Note that if the one-time password includes a PIN, as in the case in the example with 12 digits just given, an attacker who recovers the password also recovers the PIN. If the PIN has a long validity period, then the attacker would have an advantage in recovering later passwords including that same PIN. But even if the PIN does become known to the attacker and is still valid later, all this work will have taken the attacker a considerable amount of time—and the attacker still wouldn't have a valid one-time password! The attacker might try to guess it, but the guess can only be verified by interacting with a correct application server or with the authentication authority, and this will have a low probability of success.
Alternatively, the attacker might try to get a new password from the user, and then leverage the knowledge of the PIN to shorten the time to recover the rest of the one-time password (this would take about five seconds using the example figures above, which is generally within real time). But getting a new password from the user is by no means straightforward. During the months it took to recover the PIN, the attacker's untrustworthy application may well have become noticed by some cautious user, reported to authorities, and then added to the list of untrustworthy applications known to every user's computer, much as virus protection software is readily updated today when a new virus is detected.
The trial-and-error method outlined above whereby an attacker recovers the password from a protected password assumes that there is only one password corresponding to a given protected password. This is likely the case if the protected password is somewhat longer than the password itself; if the protected password is the same length as the password, there would typically be at most a small number of matching passwords. If the protected password is shorter, however, then there may be more than one password that works. This will leave the attacker with some uncertainty as to which password to apply when constructing a new protected password to forward to a different application. As an example, suppose that the password is 12 digits long and the protected password is only six digits long. Then there will be, on average, 106 passwords that work for every protected password. The attacker will have a chance of about one in 106 of choosing the correct password when constructing a new protected password. This is the same as the attacker's probability of just guessing the protected password itself correctly. One-time passwords help significantly to deter attack in this case, because new protected passwords will have a completely new set of possible passwords.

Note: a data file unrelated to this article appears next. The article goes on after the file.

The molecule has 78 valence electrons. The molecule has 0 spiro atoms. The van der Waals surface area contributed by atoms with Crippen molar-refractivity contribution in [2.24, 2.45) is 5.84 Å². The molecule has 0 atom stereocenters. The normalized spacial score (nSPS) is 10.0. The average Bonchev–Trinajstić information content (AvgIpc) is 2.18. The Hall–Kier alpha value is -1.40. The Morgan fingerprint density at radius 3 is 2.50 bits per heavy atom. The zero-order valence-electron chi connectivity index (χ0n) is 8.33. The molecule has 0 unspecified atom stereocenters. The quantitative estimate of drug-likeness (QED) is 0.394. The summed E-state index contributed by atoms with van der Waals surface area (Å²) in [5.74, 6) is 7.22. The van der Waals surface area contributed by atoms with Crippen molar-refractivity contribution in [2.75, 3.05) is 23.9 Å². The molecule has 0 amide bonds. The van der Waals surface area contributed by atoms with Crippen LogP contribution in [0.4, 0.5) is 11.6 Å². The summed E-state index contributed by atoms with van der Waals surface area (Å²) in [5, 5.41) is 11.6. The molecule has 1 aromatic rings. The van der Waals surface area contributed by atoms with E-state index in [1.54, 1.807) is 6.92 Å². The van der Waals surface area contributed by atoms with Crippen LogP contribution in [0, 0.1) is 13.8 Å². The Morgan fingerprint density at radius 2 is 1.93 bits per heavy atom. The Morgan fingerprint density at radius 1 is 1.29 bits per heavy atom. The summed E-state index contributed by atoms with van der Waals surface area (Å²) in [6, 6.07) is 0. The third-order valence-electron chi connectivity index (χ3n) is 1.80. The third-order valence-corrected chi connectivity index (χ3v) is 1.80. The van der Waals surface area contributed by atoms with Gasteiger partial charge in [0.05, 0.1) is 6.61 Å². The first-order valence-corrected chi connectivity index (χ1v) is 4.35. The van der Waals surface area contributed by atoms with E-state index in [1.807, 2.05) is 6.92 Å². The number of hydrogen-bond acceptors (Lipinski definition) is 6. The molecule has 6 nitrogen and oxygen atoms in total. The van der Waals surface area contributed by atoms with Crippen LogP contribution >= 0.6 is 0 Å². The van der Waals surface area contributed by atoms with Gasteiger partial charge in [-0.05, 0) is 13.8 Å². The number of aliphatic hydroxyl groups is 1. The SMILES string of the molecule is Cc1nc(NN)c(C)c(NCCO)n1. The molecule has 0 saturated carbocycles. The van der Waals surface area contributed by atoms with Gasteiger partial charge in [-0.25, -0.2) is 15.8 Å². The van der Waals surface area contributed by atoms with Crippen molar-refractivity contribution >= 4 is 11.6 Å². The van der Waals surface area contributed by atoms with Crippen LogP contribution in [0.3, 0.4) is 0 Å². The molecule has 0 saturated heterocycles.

The tradeoff, of course, is that the 1-in-106 probability of guessing a protected password may itself be considered too high. However, there is a wide set of options depending on the number of digits in the protected password.
One method of obtaining a shorter protected password is to truncate the output of the one-way function. Another, particularly applicable when the one-time password includes a static PIN, is to apply the one-way function only to the variable portion of the one-time password, and then combine the output of the one-way function with the PIN, e.g., by exclusive—or. For example:
PA=SHA-1(variable portion∥IDA)×or PIN,
Combining the application identifier and the password is a very practical way of obtaining different protected passwords for different applications, because the combining process takes place in the password-protection module, not in the device that generates the password. Accordingly, no modifications or special interfaces to that device are required. A quite different approach is contemplated in U.S. patent application Ser. No. 09/304,775, filed May 4, 1999, where the application identifier is combined by the device with a seed stored in the device or with information derived from the seed, and where the password presented to the application is obtained or derived from the result of the combining process within the device.
Verification Process—After the application receives the protected password, it must determine whether the password is valid.